contain from 50-300 earthworms, or even larger populations in highly
organic soils. A similar area of grassland or temperate woodlands will
have from 100-500 earthworms. Based on their total biomass, earthworms are
the predominant group of soil invertebrates in most soils.
The family of earthworms that is most important in enhancing
agricultural soil is Lumbricidae, which includes the genuses
Lumbricus, Aporrectodea, and several others. Lumbricids
originated in Europe and have been transported by human activities to many
parts of the world. The United States has only one or two known native
species of lumbricids. Others were brought to this country by settlers
(probably in potted plants from Europe), and were distributed down the
Generally, lumbricids are much more common in the north and east than
in the drier south and west of the United States. They tend to be more
abundant in loam and clay loam and even in silty soil, than in sandy soil
and heavy clay. Populations also build up in irrigated soil. Earthworm
populations tend to increase with soil organic matter levels and decrease
with soil disturbances, such as tillage and potentially harmful
|Figure 5: Casts at the soil surface are
evidence that earthworms are shredding, mixing, and burying surface
Credit: Soil and Water Management
Research Unit, USDA-Agricultural Research Service, St. Paul,
|Figure 6: This earthworm burrow is an
opening in an otherwise crusted soil
Credit: Clive A. Edwards, The Ohio
State University, Columbus.
INTERACTIONS OF EARTHWORMS WITH OTHER MEMBERS OF THE FOOD WEB
The lives of earthworms and microbes are closely intertwined.
Earthworms derive their nutrition from fungi, bacteria, and possibly
protozoa and nematodes, and they promote the activity of these organisms
by shredding and increasing the surface area of organic matter and making
it more available to small organisms.
Earthworms also influence other soil-inhabiting invertebrates by
changing the amount and distribution of organic matter and microbial
populations. There is good evidence that earthworm activity affects the
spatial distribution of soil microarthropod communities in the soil.
Earthworms have few invertebrate enemies, other than flatworms and a
species of parasitic fly. Their main predators are a wide range of birds
and mammals that prey upon them at the soil surface.
EARTHWORMS AND WATER QUALITY
Earthworms improve water infiltration and water holding capacity
because their shredding, mixing, and defecating enhances soil structure.
In addition, burrows provide quick entry for water into and through soil.
High infiltration rates help prevent pollution by minimizing runoff,
erosion, and chemical transport to surface waters.
There is concern that burrows may increase the transport of pollutants,
such as nitrates or pesticides, into groundwater. However, the movement of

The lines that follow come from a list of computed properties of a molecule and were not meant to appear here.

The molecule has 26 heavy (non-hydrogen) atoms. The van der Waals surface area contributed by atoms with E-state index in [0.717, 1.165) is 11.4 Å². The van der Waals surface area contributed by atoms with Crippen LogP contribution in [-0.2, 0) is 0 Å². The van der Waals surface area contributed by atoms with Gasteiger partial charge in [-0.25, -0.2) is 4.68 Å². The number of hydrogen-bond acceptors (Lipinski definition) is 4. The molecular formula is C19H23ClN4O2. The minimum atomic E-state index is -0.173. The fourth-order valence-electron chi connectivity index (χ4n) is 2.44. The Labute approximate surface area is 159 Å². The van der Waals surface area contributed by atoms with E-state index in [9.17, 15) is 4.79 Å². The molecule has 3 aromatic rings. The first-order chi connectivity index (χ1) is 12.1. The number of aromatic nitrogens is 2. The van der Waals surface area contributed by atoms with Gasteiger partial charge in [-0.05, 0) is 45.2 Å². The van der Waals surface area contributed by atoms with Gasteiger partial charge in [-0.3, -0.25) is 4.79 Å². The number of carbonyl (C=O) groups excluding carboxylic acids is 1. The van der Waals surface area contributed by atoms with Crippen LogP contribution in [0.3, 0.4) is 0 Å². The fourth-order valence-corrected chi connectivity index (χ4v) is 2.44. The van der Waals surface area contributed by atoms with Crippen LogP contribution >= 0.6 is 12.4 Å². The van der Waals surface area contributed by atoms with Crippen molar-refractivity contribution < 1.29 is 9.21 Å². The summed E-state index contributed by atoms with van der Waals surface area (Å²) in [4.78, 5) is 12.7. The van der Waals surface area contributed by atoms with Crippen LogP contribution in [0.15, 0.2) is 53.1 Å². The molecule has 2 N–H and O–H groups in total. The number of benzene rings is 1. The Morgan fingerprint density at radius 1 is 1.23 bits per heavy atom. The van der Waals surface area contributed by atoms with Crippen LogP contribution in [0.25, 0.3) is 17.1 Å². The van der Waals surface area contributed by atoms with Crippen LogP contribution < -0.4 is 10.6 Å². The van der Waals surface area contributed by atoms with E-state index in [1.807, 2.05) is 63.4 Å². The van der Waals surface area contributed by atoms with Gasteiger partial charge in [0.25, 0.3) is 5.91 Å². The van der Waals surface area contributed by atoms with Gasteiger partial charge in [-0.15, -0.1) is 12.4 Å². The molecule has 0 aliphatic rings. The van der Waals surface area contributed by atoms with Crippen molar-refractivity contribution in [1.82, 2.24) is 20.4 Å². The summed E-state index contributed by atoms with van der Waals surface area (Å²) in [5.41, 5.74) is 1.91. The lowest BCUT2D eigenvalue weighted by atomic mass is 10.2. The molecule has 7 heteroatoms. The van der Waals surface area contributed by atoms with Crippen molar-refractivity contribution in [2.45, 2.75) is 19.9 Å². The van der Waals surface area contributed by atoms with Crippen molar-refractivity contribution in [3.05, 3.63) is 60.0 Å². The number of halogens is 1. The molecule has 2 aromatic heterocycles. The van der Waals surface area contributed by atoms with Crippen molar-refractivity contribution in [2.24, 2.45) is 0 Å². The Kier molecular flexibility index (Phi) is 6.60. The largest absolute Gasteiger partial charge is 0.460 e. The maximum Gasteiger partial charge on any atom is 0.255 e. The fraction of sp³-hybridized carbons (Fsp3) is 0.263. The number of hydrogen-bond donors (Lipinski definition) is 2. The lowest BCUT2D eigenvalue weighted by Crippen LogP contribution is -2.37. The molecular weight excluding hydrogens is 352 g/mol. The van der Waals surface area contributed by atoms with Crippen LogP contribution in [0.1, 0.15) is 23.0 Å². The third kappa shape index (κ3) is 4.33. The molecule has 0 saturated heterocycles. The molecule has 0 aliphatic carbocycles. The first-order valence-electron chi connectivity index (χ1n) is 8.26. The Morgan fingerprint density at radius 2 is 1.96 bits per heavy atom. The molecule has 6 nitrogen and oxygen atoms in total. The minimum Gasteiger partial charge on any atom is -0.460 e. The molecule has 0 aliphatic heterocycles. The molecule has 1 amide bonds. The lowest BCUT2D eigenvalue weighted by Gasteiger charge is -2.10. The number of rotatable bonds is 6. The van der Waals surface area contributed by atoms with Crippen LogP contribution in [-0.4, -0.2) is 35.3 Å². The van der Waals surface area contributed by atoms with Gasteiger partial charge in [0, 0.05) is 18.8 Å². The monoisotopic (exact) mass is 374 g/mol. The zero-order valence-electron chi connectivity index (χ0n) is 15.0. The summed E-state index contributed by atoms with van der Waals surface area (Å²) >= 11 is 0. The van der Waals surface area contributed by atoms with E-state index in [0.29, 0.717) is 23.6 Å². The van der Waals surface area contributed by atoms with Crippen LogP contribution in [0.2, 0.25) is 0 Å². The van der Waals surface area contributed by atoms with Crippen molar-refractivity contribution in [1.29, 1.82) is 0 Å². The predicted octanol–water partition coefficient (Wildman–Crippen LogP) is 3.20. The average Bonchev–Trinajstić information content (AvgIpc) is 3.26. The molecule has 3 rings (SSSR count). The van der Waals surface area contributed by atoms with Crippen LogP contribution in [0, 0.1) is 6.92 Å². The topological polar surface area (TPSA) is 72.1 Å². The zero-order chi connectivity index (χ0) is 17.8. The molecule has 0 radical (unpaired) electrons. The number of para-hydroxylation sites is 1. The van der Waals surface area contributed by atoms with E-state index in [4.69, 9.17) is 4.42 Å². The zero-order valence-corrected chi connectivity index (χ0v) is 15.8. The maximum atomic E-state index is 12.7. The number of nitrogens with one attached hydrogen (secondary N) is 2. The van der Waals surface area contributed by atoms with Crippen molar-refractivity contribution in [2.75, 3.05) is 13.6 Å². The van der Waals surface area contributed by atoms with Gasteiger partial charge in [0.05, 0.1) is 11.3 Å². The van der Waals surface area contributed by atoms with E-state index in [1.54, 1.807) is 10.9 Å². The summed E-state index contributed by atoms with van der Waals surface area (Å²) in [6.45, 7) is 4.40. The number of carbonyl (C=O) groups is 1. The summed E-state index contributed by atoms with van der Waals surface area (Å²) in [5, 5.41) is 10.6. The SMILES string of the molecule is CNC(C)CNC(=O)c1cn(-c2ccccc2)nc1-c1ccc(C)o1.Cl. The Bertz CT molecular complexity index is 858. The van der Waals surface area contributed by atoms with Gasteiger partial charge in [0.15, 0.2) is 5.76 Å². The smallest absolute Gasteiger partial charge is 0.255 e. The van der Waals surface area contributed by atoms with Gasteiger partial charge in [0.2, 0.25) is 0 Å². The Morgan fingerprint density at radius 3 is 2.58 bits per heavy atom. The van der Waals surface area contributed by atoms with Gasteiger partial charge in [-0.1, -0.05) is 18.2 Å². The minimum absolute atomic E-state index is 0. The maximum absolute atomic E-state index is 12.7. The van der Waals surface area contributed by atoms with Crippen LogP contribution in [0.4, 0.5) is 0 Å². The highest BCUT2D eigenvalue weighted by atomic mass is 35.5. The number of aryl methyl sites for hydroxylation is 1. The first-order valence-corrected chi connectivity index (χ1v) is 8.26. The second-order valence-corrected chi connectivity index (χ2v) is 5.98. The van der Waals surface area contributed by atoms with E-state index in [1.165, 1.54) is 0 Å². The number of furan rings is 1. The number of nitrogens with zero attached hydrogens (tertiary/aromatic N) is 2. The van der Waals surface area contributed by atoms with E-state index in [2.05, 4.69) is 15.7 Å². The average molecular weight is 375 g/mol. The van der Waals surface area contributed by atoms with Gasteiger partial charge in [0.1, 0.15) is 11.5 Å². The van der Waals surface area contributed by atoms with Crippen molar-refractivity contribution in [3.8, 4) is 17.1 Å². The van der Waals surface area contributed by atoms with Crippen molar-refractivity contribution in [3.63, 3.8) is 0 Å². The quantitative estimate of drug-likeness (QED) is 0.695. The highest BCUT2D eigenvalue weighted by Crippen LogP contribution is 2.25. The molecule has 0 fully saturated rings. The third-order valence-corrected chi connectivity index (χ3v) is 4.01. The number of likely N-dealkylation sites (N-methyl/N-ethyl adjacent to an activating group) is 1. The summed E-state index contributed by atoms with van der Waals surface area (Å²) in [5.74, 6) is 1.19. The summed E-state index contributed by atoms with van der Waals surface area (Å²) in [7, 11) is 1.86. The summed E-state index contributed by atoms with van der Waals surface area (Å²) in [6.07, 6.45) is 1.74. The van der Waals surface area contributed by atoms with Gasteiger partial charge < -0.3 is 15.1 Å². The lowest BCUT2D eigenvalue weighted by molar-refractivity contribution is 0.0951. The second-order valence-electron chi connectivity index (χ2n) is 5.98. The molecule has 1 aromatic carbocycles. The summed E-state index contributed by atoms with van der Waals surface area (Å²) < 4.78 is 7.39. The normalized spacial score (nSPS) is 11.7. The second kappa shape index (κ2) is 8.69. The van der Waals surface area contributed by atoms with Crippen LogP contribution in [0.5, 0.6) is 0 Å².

potential pollutants through soil is not a straightforward process and it
is not clear when earthworm activity will or will not have a negative
impact on groundwater quality.
Whether pollutants reach groundwater depends on a number of factors,
including the location of pollutants on the surface or within soil, the
quantity and intensity of rain, how well water moves into and through
other parts of the soil, and characteristics of the burrows. The
horizontal burrows of endogeic earthworms (such as Aporrectodea
tuberculata, which are common in Midwestern fields) do not transport
water and solutes as deeply as the vertical burrows of night crawlers
(L. terrestris) and other anecic species. Even vertical burrows,
however, are not direct channels for water movement. They have bends and
turns and are lined with organic matter that adsorbs many potential
pollutants from the water.
Although there is much more to learn about how earthworms affect water
movement through soil, they clearly help minimize pollution of surface
waters by improving infiltration rates and decreasing runoff.
|Figure 7: A mound of organic matter was
moved aside to expose the entrance to a burrow. L.
terrestris will quickly replug its burrow if its mound is
Credit: North Appalachian
Experimental Watershed, USDA-Agricultural Research Service,
|Figure 8: L. terrestris mating,
and earthworm cocoons. Earthworms mate periodically throughout the
year, except when environmental conditions are unfavorable. The
worms form slime tubes to help adhere to each other during
copulation which may take as long as an hour. After the worms
separate, they each produce a cocoon. One or two worms will hatch
from a cocoon after several weeks. L. terrestris cocoons
are about a quarter inch long.|
A. Edwards, The Ohio State University,
BUG BIOGRAPHY: Night Crawlers and Tillage
The substitution of conventional tillage by no-till or conservation
tillage is increasingly common and widely adopted in the United States and
elsewhere. In these situations, earthworms, particularly the “night
crawler,” Lumbricus terrestris L., are especially important.
Earthworms become the main agent for incorporating crop residue into the
soil by pulling some into their burrows and by slowly burying the
remainder under casts laid on the soil surface.
In reduced tillage systems, surface residue builds up and triggers
growth in earthworm populations. Earthworms need the food and habitat
provided by surface residue, and they eat the fungi that become more
common in no-till soils. As earthworm populations increase, they pull more
and more residue into their burrows, helping to mix organic matter into
the soil, improving soil structure and water infiltration.